Conducting a 1-2-1 induction with a new member of faculty and talking about databases with several administrative staff who were completely in the dark about our offering has led me to question this week whether here at Judge we’re currently missing a trick when it comes to informing new (or existing) staff about our library and information services. Rather than just blogging about what I thought about this I decided to ascertain from my peers within business librarianship whether they were doing the same things as me or adopting alternative approaches. The responses I received were both interesting and illuminating…
Of the 30 or so responses I received, common themes emerged. 1-2-1 induction/initial training session with new academics and a tour of the library for those that request them seem to be the norm. The route to these sessions/tours was quite different though, being either automatically timetabled in by HR, or offered by library staff after scans of lists from HR or receiving ‘new starters’ information by email. For those faculty being offered optional (rather than timetabled) sessions this was largely coordinated via emails containing relevant links and information. It appears that take-up of this offer varies widely. Some people cited very low take-up, others cited 75%, suggesting that this may be very much dependent on choice of email wording and content.
Of the 1-2-1 session itself it seems to mainly be used to introduce the range of e-resources and bibliographic software and tools that are available, as well as being an opportunity to highlight the teaching and training on offer. Several respondents mentioned that they made a point of establishing the faculty member’s research interests ahead of time in order to tailor the session and that finance faculty appear to be more engaged and interested. Session length varies from 20 minutes to 2 hours, but the average appears to be 30-45 minutes.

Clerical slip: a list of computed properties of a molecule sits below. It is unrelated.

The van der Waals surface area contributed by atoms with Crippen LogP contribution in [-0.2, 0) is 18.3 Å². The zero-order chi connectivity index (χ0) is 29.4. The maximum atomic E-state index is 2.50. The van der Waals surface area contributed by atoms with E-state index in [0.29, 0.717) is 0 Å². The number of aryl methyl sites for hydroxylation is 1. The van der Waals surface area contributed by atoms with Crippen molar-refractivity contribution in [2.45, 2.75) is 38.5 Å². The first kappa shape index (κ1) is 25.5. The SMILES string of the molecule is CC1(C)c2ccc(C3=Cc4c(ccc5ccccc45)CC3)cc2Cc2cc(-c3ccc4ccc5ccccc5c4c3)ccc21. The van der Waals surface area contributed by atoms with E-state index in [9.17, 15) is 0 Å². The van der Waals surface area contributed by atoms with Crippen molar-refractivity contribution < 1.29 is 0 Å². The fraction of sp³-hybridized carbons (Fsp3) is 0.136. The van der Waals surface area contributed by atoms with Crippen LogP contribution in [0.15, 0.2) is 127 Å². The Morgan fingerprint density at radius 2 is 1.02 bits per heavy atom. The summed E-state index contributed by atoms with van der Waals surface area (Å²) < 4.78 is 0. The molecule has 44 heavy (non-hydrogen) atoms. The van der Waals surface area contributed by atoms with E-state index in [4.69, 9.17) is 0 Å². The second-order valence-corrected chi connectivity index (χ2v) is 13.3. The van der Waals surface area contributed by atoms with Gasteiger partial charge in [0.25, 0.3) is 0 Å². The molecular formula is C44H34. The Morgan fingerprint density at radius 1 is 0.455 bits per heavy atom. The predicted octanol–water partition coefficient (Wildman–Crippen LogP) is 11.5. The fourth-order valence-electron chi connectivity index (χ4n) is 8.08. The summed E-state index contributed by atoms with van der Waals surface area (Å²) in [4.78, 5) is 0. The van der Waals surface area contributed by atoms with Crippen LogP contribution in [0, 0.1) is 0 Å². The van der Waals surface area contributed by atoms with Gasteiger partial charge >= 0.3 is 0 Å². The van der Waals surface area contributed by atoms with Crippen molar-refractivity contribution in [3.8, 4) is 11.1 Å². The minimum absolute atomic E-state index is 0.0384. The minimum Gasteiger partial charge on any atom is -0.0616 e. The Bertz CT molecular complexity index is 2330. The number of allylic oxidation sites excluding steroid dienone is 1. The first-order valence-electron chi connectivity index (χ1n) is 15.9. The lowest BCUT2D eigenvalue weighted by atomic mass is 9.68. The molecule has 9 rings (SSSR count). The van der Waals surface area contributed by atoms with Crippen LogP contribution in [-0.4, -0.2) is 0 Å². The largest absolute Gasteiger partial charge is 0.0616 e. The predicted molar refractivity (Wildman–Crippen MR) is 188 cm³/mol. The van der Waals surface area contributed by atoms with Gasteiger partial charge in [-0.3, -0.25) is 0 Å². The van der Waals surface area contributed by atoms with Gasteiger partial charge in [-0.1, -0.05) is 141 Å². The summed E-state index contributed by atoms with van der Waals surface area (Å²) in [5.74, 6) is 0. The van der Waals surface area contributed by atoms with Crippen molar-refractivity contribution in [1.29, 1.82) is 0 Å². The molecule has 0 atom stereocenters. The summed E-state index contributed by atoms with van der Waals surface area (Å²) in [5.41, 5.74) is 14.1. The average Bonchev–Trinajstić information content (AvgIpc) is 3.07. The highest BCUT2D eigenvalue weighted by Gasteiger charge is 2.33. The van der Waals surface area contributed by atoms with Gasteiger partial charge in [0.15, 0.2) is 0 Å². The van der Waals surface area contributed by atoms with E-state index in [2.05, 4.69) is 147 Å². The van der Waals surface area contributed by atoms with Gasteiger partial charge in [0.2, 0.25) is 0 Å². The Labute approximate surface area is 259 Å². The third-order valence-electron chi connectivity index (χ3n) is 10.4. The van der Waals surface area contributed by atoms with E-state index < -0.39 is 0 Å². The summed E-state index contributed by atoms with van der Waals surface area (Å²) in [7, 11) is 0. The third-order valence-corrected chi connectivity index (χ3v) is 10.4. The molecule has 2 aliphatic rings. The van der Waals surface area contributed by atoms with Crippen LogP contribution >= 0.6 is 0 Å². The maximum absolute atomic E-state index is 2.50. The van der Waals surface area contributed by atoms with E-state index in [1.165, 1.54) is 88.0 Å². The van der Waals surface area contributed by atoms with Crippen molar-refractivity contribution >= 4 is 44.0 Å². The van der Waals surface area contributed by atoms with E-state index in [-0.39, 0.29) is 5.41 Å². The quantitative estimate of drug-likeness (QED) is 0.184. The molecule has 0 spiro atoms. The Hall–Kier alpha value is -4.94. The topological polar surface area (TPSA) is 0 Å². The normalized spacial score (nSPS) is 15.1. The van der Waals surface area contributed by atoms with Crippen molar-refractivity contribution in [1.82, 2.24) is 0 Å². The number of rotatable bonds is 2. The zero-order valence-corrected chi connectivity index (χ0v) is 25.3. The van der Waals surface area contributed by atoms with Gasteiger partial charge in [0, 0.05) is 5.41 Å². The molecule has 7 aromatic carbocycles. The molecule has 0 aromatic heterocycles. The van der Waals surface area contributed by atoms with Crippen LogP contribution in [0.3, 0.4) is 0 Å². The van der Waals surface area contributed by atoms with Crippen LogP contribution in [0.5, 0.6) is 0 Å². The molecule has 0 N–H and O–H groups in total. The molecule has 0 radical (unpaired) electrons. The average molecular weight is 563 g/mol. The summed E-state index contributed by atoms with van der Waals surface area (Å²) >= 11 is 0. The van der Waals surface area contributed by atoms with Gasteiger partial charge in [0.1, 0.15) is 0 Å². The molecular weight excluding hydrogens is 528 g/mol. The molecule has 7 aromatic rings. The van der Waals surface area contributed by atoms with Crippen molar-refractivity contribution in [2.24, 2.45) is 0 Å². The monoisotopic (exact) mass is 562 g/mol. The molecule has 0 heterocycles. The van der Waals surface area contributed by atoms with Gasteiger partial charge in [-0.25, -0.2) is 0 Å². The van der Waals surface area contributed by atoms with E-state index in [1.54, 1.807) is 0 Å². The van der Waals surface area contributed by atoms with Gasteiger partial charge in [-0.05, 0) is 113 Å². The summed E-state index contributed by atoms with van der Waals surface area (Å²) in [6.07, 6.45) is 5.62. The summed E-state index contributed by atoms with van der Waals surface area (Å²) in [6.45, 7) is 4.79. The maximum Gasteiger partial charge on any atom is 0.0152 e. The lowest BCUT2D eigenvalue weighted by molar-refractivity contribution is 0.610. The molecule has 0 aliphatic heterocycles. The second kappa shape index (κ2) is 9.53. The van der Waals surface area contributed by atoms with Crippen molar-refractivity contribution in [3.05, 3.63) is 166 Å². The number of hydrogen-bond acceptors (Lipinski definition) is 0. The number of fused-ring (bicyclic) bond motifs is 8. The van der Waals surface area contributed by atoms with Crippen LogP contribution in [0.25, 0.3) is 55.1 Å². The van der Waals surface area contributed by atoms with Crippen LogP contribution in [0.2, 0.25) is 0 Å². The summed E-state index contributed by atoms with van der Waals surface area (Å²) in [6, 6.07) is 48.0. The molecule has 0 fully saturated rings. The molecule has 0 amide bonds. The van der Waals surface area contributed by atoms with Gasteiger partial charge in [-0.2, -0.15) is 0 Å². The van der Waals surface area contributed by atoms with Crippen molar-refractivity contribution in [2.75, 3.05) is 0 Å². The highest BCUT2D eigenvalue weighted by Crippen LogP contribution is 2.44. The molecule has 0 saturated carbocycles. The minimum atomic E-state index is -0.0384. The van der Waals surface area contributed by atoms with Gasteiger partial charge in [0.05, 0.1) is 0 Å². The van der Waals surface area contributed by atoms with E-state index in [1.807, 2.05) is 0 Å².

I was interested to find that we are divided on the value of printed guides and handouts, some citing their value, others believing they are unread and a waste of time to produce. Having said that, those in favour stated that guides should be short and to the point.
the personal touch
Several respondents expressed the importance of making any contact with faculty as personal and warm as possible with a view to long-term professional relationships and collaboration. There was also active recognition of the fact that faculty coming away from the 1-2-1 feeling that library staff were helpful and could make their teaching and research lives easier was the most important outcome. Some respondents talked about happily knocking on faculty doors and introducing themselves, while others felt guilty for not knocking on doors or being proactive enough.
Group inductions for new staff at which library staff get a chance to introduce themselves and their services seem to occur less than 1-2-1’s. Some business librarians are also engaged in group refresher sessions for existing staff, but again in low numbers.
Most respondents do not offer inductions to admin staff as a matter of course, instead this only appears to be at the instigation of said staff member or if they are picked up on by library staff as particularly student-facing and therefore potentially useful in pointing students to what we offer. However, there was common agreement that we don’t do enough for admin staff and that, as I myself felt, we are probably are missing a trick in this regard. Some respondents described these staff as more receptive and interested than faculty, others mentioned that we could be giving them help with their day-to-day work and that they don’t know what is available or, moreover, that they are eligible to use it. This has been my experience here, with one admin staff member telling me that they had always thought “the library wasn’t for them”. I was a bit ashamed that they felt like this and I am now determined to turn that perception around by opening up and offering more to this forgotten or largely ignored user group. Not only should this assist them with their work but it should also make a difference to internal understanding of what it is we have and what it is we do – after all we can never have enough library advocates can we?
Thanks to everyone who responded to my email